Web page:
In his 40 years in Japan, Anglo-Burmese-Polish-Jewish broadcaster Peter Barakan has hosted everything from the Japanese 60 Minutes to NHK’s Begin Japanology—but his most abiding passion is music. Many know him as the host of InterFM’s Barakan Beat, and he began his career working copyrights for a Japanese music label in 1974.

Peter Barakan

Peter Barakan
(Photo courtesy of Creativeman)

Barakan now curates Live Magic!, a roots music festival that launched in 2014. He tells Metropolis about Japan’s aging music scene and his approach to turning a profit on a non-commercial lineup.

What was the inspiration behind the fest?

Rather than it being an inspiration, one guy from Creativeman and another from Tower Records came to me in 2012 and said, “We have this idea for a festival: Would you like to curate it?” They were fans of my music TV show in the mid-’80s, and both ended up in the music industry. They had an idea for an indoor weekend festival for adults; I was thrilled, and last year was the first one. It went off better than hoped—we didn’t know if we would make a profit. We ended up selling out Saturday, and had a 70-percent [full] house on Sunday. The atmosphere was comfortable and the music was fantastic.

Japan has the world’s most rapidly aging society. How does that affect the music scene?

This year, [Fuji Rock] got rid of the Orange Court, where they had the world and roots music I do at Live Magic!, and put in more headliners for a younger audience. I know in other areas, people are still trying to appeal to a younger audience but we don’t need to be doing that. Last year, we had mainly people in their 40s and 50s. We’re not that big a
festival, so we can afford to skew older. People that age like different music—they’re not into EDM or hip-hop. Though they have more spending power, I think they’re being
left out.

Music discovery has gone online. How did you find the bands on the lineup?

Most of the people in the lineup are unfamiliar to music fans in Japan, or anywhere. To be honest, even I didn’t know of some of them. For example, Dayme Arocena—this amazing Cuban artist—was discovered by Gilles Peterson on a trip to Cuba several years ago. He raved about her, and when I listened to her album, I was knocked out and immediately got in touch.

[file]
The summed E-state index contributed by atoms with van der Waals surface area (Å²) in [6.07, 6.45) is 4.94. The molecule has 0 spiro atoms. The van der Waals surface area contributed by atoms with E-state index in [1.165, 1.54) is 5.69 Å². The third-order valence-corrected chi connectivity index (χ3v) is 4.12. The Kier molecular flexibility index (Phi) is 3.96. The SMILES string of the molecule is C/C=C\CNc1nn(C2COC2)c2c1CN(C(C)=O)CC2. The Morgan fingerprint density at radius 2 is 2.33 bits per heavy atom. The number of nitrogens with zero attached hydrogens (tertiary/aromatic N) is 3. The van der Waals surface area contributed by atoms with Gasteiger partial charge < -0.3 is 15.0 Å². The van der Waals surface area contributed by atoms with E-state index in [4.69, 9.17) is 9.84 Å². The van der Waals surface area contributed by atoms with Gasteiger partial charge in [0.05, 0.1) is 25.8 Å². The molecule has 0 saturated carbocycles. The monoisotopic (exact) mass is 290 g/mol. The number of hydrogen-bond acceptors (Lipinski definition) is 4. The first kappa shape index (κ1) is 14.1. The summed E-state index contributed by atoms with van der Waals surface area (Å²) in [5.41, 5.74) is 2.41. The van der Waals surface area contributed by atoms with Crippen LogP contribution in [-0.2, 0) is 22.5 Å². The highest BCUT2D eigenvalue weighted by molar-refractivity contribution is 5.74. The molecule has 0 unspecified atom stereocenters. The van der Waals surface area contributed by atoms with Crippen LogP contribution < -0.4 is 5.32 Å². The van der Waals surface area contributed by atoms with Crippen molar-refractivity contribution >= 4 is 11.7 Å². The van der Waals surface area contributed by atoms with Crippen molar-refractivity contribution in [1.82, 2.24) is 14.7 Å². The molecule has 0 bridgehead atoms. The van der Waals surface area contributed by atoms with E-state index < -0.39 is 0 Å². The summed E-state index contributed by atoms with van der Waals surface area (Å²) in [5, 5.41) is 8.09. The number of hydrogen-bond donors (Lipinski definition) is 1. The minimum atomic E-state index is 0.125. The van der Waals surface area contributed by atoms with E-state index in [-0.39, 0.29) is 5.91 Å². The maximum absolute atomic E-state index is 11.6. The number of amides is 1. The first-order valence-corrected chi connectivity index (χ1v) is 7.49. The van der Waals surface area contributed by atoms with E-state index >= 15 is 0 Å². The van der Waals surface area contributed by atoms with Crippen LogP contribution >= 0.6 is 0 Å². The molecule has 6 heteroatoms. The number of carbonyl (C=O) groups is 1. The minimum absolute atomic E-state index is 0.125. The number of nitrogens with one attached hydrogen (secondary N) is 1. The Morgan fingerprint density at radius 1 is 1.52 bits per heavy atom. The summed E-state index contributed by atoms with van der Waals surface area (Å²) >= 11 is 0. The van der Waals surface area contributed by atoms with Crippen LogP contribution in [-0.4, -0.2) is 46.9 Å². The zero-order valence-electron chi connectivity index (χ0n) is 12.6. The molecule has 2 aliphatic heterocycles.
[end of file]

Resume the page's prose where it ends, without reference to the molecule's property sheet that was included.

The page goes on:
With Jonathan Scales, who is this incredible complex steel drum player, the weirdest thing happened. A friend sent me a link to a live jam band show, and somewhere in the background, there was a steel drum playing—but you couldn’t even see the guy. My friend found out the guy was Jonathan Scales, and I got in touch.

The group I’m With Her is made up of three female singer-songwriters who all worked separately. A friend sent me a YouTube link, and I got excited about them. These connections just happen all over the place. There’s so much great music out there, and once I get turned on, I want to bring people in.

How about the Japanese artists on the bill? Some seem quite left-wing.

I’m not going to hide my proclivities. Ranking Taxi is a brilliant reggae toaster, but he does it in very skillful Japanese on an array of social topics. I first heard him in 1989 when he did his anti-nuclear song, which he redid in 2011 after the Fukushima disaster. His work is so good and needs to be heard again. I also brought in Ainu musician Oki. He has a political bent as well. But the other Japanese artists aren’t particularly political.

The best-known group is Tin Pan, Yellow Magic Orchestra founder Haruomi Hosono’s group. It’s a trio that goes back to the 1970s. They normally back up someone else and hardly ever play live. Chu Kosaka will sing with them, which is quite a coup, as he doesn’t sing much these days. Mainly he’s a Christian reverend.

Yebisu Garden Hall, Oct 24-25.